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Green Mountain Cyclocross

The idea of Bivo was born when we were living in Portland, OR and the first time we showed our brand to the world was at the Cross Crusade series when we sponsored a bike wash station. My dad did cyclocross in New England while I was finishing up my ski career and he and my mom even had a cyclocross course on their property for the Northampton and JAM riders of Western Massachusetts to practice on. Cross holds a huge spot in Bivo's foundation and we think that cyclocross is going to be popular this fall. 

Some of our first customers were Ben and Kim Coleman (thank you Ben and Kim!!) and when we moved up to Vermont they were some of the first cyclists we got connected to. It just so happens that they manage Green Mountain Cyclocross, a race held at Catamount Outdoor Center right down the road from the Bivo office. I asked Ben and Kim a few questions about their race, team and goals for the future. Read below and if you're looking for a good time, come on out to Vermont this fall to participate! - Carina

I went to UVM and my dad used to race what is now Green Mountain Cross when I was there in the 2000s. I used to love going to watch and after I graduated, the race disappeared for a while. Can you give us a history of the race? 

I’ve got some great memories of the old Green Mountain Cyclocross as well! GMCX was a long standing stop on the Verge New England Cyclocross Series, usually the season opener. It was two days of racing and the event was a UCI event, meaning it awarded international ranking points to the elite races. It ran for about 8 years, and I believe 2013 was the last year of the former event.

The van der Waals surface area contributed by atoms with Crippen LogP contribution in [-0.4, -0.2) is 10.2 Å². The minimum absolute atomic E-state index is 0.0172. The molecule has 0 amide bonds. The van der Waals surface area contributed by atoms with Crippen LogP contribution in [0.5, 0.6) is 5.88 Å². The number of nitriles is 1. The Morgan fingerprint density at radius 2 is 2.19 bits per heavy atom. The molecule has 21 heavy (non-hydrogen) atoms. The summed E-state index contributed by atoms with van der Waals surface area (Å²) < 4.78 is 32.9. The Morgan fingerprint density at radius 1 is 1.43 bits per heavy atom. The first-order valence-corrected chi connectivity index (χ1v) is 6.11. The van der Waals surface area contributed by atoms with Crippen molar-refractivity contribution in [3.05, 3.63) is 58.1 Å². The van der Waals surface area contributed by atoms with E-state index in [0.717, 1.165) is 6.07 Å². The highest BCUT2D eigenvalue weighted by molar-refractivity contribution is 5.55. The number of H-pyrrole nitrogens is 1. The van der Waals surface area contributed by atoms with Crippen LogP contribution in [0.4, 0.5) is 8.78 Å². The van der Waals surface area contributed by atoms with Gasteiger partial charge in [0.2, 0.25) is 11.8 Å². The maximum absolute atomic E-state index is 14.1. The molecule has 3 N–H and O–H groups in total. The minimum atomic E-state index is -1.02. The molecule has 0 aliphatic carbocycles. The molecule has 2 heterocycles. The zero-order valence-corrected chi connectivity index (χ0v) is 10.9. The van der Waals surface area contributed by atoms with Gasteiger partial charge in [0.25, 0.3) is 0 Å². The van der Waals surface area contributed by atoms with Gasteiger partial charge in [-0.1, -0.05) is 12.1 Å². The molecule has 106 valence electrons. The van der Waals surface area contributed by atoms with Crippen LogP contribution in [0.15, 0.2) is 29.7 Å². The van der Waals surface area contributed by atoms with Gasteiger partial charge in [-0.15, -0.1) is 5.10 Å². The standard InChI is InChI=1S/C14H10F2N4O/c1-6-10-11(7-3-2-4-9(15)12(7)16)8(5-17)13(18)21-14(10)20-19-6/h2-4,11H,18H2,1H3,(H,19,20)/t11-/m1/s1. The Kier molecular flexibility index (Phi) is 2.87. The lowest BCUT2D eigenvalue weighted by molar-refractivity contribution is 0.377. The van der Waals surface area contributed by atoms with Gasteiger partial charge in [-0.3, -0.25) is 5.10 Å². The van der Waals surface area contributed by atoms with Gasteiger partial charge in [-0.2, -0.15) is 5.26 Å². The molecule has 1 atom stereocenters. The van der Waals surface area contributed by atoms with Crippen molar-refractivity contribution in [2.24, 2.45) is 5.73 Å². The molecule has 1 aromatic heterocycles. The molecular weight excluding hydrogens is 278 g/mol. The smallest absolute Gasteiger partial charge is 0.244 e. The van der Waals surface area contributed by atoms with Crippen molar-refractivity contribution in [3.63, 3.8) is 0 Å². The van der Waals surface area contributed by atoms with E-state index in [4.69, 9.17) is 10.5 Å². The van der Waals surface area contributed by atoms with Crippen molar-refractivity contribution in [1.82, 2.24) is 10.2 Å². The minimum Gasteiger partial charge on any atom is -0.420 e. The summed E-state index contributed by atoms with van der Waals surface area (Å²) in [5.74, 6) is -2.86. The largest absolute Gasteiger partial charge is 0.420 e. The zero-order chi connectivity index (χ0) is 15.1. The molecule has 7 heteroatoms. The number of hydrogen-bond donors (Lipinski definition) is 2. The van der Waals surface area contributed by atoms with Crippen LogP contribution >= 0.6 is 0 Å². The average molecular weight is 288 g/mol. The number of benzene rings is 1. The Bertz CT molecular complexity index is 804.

What made you decide to take over Green Mountain Cross?

We moved back to VT in 2015 following a several year stint in Virginia, and GMCX had been disbanded. Catamount Outdoor Center continued to run their Wednesday night cyclocross series in the fall, but no organized weekend event ever made a return. Cyclocross racing has a special place in my heart, and the Catamount Outdoor Center is such an incredible property. So I kicked the idea around for a bit and decided ‘what the heck, if nobody else is going to bring CX racing back to northern VT, why not me?’ and in 2021 we put on a race. 

The Green Mountain Cyclocross team; Pictured above (left image, from left to right) Ben Coleman, Kim Coleman, Greta Kilburn, Kristin Sundquist, Griffin Larson. Far right picture; Greta Kilburn took 3rd place at 'cross nationals last year. 

Can you tell us about your bike team? What made you want to start this? There are a variety of ages, is there a strategy you have behind this? 

Our goal with the GMCX event is to create a place where everyone can feel welcome and has a place to learn the sport and to compete. But, we’re also racers ourselves and love to share that passion. We had some great support from industry sponsors our inaugural year of the event, and approached them about extending some support to a small team that was focused on supporting junior racers and women and gender-diverse racers who want to race at the highest level. We have a combination of Junior (U18) racers and Elite racers, and our Elite racers help to serve mentors to the Junior racers as they navigate and gain experience racing at National-level cyclocross events. 

The idea of Bivo started when we lived in Portland, OR. The Cross Crusade was huge and so fun! While cross participation has been down in the last few years, there is something special about cross that pulls people in. We feel like cross is going to make a comeback, do you agree?